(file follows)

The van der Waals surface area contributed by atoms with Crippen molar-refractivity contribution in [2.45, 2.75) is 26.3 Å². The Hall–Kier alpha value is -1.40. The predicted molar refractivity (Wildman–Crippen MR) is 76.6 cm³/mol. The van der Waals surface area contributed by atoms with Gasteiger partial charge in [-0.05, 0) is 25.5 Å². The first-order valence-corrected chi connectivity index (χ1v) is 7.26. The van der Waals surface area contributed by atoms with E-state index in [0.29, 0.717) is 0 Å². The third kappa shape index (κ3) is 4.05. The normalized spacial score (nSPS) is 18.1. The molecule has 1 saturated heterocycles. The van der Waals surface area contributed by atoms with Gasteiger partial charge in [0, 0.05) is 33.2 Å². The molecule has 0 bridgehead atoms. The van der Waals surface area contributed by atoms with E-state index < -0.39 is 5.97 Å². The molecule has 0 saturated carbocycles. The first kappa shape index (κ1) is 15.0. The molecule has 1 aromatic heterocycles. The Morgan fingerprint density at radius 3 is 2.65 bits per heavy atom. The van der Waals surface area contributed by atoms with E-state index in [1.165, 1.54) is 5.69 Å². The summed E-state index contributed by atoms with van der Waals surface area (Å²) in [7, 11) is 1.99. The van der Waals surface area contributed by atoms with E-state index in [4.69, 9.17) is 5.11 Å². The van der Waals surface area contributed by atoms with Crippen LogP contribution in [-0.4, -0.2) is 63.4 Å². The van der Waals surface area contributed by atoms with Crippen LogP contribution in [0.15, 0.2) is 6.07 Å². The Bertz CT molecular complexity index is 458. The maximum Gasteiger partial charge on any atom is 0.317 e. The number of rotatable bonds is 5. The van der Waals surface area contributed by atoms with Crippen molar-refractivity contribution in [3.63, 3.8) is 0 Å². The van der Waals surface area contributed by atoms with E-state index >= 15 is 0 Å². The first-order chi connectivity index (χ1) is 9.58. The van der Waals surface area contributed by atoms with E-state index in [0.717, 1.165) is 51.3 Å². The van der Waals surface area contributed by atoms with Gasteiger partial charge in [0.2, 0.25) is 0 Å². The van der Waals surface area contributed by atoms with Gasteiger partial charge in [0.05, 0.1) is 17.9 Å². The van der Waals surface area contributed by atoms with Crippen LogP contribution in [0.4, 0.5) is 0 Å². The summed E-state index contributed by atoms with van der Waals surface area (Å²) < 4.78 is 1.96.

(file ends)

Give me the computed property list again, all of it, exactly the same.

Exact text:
The van der Waals surface area contributed by atoms with Crippen molar-refractivity contribution in [2.45, 2.75) is 26.3 Å². The Hall–Kier alpha value is -1.40. The predicted molar refractivity (Wildman–Crippen MR) is 76.6 cm³/mol. The van der Waals surface area contributed by atoms with Gasteiger partial charge in [-0.05, 0) is 25.5 Å². The first-order valence-corrected chi connectivity index (χ1v) is 7.26. The van der Waals surface area contributed by atoms with E-state index in [0.29, 0.717) is 0 Å². The third kappa shape index (κ3) is 4.05. The normalized spacial score (nSPS) is 18.1. The molecule has 1 saturated heterocycles. The van der Waals surface area contributed by atoms with Gasteiger partial charge in [0, 0.05) is 33.2 Å². The molecule has 0 bridgehead atoms. The van der Waals surface area contributed by atoms with E-state index < -0.39 is 5.97 Å². The molecule has 0 saturated carbocycles. The first kappa shape index (κ1) is 15.0. The molecule has 1 aromatic heterocycles. The Morgan fingerprint density at radius 3 is 2.65 bits per heavy atom. The van der Waals surface area contributed by atoms with E-state index in [1.165, 1.54) is 5.69 Å². The summed E-state index contributed by atoms with van der Waals surface area (Å²) in [7, 11) is 1.99. The van der Waals surface area contributed by atoms with E-state index in [4.69, 9.17) is 5.11 Å². The van der Waals surface area contributed by atoms with Crippen LogP contribution in [-0.4, -0.2) is 63.4 Å². The van der Waals surface area contributed by atoms with Crippen LogP contribution in [0.15, 0.2) is 6.07 Å². The Bertz CT molecular complexity index is 458. The maximum Gasteiger partial charge on any atom is 0.317 e. The number of rotatable bonds is 5. The van der Waals surface area contributed by atoms with Crippen molar-refractivity contribution in [3.63, 3.8) is 0 Å². The van der Waals surface area contributed by atoms with E-state index >= 15 is 0 Å². The first-order chi connectivity index (χ1) is 9.58. The van der Waals surface area contributed by atoms with E-state index in [0.717, 1.165) is 51.3 Å². The van der Waals surface area contributed by atoms with Gasteiger partial charge in [0.2, 0.25) is 0 Å². The van der Waals surface area contributed by atoms with Gasteiger partial charge in [0.05, 0.1) is 17.9 Å². The van der Waals surface area contributed by atoms with Crippen LogP contribution in [0.4, 0.5) is 0 Å². The summed E-state index contributed by atoms with van der Waals surface area (Å²) < 4.78 is 1.96.